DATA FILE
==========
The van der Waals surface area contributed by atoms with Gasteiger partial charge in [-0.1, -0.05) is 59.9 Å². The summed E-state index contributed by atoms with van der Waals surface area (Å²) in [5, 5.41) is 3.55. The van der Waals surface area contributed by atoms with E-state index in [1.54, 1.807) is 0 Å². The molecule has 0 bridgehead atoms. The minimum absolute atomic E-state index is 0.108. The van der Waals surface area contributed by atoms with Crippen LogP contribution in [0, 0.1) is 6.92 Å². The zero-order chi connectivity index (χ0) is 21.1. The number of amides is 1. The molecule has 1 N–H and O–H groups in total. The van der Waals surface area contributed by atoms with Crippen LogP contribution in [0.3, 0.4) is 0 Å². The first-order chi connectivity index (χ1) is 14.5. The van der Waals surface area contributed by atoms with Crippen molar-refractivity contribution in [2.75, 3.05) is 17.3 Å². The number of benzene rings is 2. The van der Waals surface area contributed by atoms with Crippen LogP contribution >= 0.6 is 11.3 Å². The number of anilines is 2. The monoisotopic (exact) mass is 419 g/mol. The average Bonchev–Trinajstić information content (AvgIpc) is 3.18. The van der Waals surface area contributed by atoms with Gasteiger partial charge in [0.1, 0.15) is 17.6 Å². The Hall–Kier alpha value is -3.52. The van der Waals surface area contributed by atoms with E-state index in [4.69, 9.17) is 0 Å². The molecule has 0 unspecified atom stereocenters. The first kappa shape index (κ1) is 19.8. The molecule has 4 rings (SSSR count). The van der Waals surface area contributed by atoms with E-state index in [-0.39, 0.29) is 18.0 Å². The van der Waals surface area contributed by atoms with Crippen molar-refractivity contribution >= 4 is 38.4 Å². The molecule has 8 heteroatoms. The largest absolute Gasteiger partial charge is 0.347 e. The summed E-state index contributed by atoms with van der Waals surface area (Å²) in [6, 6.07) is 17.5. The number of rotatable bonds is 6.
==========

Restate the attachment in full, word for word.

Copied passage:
The van der Waals surface area contributed by atoms with Gasteiger partial charge in [-0.1, -0.05) is 59.9 Å². The summed E-state index contributed by atoms with van der Waals surface area (Å²) in [5, 5.41) is 3.55. The van der Waals surface area contributed by atoms with E-state index in [1.54, 1.807) is 0 Å². The molecule has 0 bridgehead atoms. The minimum absolute atomic E-state index is 0.108. The van der Waals surface area contributed by atoms with Crippen LogP contribution in [0, 0.1) is 6.92 Å². The zero-order chi connectivity index (χ0) is 21.1. The number of amides is 1. The molecule has 1 N–H and O–H groups in total. The van der Waals surface area contributed by atoms with Crippen LogP contribution in [0.3, 0.4) is 0 Å². The first-order chi connectivity index (χ1) is 14.5. The van der Waals surface area contributed by atoms with Crippen molar-refractivity contribution in [2.75, 3.05) is 17.3 Å². The number of benzene rings is 2. The van der Waals surface area contributed by atoms with Crippen LogP contribution >= 0.6 is 11.3 Å². The number of anilines is 2. The monoisotopic (exact) mass is 419 g/mol. The average Bonchev–Trinajstić information content (AvgIpc) is 3.18. The van der Waals surface area contributed by atoms with Gasteiger partial charge in [0.1, 0.15) is 17.6 Å². The Hall–Kier alpha value is -3.52. The van der Waals surface area contributed by atoms with E-state index in [4.69, 9.17) is 0 Å². The molecule has 0 unspecified atom stereocenters. The first kappa shape index (κ1) is 19.8. The molecule has 4 rings (SSSR count). The van der Waals surface area contributed by atoms with E-state index in [-0.39, 0.29) is 18.0 Å². The van der Waals surface area contributed by atoms with Crippen molar-refractivity contribution >= 4 is 38.4 Å². The molecule has 8 heteroatoms. The largest absolute Gasteiger partial charge is 0.347 e. The summed E-state index contributed by atoms with van der Waals surface area (Å²) in [6, 6.07) is 17.5. The number of rotatable bonds is 6.